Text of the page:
Inside the Felons Club in west Belfast the mood was immediately obvious. On a Saturday afternoon in early January several hundred republicans packed an upstairs room to hear Gerry Adams, first in a public speech and then in a private briefing, after the media had been asked to leave.
A developing political crisis in Northern Ireland was about to be brought to a head. Within 48 hours, Martin McGuinness had resigned as deputy First Minister also forcing then First Minister Arlene Foster out of office.
Sinn Féin pressed a political nuclear button that has thrown Northern Ireland into uncertainty.
Almost 20 years after Good Friday 1998, the threads of that historic agreement – one that was held up internationally as the way to confirm and consolidate peace – have loosened and are coming undone.
Republicans are now questioning the worth of the Stormont institutions and a decade-long relationship with the DUP at the head of the Northern Ireland Executive.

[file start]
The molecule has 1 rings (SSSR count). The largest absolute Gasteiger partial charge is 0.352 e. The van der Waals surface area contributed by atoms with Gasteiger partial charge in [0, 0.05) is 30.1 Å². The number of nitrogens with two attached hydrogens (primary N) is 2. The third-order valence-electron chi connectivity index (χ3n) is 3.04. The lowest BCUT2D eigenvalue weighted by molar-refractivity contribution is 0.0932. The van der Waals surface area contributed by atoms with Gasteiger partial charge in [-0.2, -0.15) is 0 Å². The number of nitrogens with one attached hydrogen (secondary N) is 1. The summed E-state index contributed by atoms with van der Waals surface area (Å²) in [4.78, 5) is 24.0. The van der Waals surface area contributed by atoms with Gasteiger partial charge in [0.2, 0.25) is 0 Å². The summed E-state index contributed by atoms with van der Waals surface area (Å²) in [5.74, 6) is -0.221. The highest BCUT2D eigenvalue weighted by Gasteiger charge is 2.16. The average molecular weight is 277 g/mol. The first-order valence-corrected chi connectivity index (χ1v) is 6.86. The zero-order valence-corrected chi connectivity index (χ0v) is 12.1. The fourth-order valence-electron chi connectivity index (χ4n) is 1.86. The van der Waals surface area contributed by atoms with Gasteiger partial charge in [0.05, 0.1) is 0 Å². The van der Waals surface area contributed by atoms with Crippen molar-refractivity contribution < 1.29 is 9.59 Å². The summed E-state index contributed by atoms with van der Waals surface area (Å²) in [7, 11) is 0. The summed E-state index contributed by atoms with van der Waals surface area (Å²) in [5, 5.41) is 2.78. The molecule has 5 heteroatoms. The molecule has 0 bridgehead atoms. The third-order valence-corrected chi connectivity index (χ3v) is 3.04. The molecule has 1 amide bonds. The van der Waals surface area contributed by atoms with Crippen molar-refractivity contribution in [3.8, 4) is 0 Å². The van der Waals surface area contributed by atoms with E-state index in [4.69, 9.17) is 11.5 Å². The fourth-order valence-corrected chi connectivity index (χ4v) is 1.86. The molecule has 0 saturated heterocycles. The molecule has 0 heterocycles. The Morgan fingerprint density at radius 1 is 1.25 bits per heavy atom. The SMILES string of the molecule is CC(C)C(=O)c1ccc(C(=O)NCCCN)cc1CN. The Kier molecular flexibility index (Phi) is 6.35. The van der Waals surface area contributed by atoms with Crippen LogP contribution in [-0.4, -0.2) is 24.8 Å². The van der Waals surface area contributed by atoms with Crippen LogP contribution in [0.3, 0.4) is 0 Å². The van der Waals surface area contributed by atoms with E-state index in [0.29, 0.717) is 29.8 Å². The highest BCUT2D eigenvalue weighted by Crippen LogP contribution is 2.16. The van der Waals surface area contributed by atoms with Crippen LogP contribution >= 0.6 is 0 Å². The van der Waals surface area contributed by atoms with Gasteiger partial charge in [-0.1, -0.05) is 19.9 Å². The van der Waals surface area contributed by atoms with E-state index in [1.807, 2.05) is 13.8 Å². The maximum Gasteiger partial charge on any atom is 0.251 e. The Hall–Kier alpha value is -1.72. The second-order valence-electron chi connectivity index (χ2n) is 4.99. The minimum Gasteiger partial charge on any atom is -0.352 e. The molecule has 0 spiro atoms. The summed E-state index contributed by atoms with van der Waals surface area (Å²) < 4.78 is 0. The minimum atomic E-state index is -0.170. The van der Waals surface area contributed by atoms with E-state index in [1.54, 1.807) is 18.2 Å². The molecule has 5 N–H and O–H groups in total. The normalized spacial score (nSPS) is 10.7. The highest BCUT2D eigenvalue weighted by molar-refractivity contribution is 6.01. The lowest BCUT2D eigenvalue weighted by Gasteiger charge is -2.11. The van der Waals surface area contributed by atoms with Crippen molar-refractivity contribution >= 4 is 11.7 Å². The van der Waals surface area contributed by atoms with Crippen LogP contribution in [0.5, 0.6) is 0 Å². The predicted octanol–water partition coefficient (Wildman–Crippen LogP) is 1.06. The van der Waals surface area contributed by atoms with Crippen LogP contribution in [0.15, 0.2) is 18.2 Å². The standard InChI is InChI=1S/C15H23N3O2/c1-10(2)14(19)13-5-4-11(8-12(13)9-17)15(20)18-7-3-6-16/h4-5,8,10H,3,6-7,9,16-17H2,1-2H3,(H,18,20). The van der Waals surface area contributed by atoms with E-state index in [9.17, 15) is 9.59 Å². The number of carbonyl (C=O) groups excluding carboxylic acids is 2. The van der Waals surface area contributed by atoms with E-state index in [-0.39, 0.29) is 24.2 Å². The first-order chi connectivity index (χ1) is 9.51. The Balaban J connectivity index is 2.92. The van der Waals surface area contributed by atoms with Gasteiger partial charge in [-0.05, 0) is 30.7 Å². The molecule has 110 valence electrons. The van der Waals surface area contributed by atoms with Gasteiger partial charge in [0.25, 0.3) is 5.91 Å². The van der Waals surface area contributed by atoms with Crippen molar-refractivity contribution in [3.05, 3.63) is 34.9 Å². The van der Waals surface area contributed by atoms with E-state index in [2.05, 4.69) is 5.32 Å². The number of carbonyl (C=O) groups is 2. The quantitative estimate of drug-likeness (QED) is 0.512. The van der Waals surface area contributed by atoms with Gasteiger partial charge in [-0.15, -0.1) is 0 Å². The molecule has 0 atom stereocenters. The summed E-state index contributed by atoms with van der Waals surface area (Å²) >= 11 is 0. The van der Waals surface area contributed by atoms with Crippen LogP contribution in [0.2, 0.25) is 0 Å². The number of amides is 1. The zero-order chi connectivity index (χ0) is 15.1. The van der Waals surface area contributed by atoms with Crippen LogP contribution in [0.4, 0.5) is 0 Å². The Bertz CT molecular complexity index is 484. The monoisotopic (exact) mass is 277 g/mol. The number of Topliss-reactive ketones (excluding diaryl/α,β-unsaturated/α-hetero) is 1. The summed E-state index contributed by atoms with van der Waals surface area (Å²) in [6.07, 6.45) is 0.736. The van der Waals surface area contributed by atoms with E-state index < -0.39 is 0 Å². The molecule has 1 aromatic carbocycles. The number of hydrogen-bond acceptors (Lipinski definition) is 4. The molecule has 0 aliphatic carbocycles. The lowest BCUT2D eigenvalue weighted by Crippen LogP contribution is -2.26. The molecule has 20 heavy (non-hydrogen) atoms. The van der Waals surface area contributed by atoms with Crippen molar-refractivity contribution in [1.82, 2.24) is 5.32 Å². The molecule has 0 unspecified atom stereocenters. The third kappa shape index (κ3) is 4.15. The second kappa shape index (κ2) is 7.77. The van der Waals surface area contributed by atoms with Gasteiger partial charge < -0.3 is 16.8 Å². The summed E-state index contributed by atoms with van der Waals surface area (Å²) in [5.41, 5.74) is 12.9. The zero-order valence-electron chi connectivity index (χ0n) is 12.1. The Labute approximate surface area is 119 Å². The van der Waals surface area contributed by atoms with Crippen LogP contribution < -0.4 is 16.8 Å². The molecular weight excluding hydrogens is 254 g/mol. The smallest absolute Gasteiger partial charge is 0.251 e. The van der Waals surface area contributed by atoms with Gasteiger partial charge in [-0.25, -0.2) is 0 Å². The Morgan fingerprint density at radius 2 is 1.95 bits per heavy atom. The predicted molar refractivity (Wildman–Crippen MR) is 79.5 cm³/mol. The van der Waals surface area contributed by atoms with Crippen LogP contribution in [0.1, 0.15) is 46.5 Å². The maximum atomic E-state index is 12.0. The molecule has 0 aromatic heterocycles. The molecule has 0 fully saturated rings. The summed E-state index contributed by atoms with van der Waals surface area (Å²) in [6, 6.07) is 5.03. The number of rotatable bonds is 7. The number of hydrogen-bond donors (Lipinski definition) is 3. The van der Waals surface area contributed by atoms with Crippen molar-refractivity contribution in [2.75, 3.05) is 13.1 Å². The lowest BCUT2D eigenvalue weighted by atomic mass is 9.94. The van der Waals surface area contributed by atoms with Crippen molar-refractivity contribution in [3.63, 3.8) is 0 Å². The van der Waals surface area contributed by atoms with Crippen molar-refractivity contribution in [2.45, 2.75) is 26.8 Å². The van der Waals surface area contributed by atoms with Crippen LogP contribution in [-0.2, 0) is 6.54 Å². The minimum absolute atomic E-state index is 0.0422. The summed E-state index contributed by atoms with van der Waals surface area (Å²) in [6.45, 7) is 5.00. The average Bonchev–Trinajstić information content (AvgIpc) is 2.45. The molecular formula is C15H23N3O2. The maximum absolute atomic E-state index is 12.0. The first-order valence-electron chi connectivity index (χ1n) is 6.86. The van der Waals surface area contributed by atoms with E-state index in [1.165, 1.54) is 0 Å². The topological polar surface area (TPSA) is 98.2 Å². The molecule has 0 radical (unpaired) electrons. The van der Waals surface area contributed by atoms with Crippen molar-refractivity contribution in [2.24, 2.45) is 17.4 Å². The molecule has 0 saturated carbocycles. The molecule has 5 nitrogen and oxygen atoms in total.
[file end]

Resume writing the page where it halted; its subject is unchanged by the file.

This was the mood inside the Felons Club that Saturday in January. Within hours, news filtered out that when that republican gathering moved into private session, the loudest cheer was in response to a call to “bring the institutions down now”.
In other words, collapse Stormont. “People have reached the end of their tether,” a senior republican said that evening. “The anger in our community is palpable.”
Old ghosts of unionist rule
The question being asked, he said, is: “Why are you up there [in Stormont]?”
For now, the Sinn Féin leadership has no answer to that question and, after the McGuinness resignation, the message being delivered to the republican grassroots is that there will be “no return to the status quo”.
The audience at the Felons Club included many of Sinn Féin's elected representatives in the North – including party chair Declan Kearney, MEP Martina Anderson, Stormont MLAs Gerry Kelly, Raymond McCartney and Michelle Gildernew and, on stage with Adams, new party leader at Stormont, Michelle O'Neill.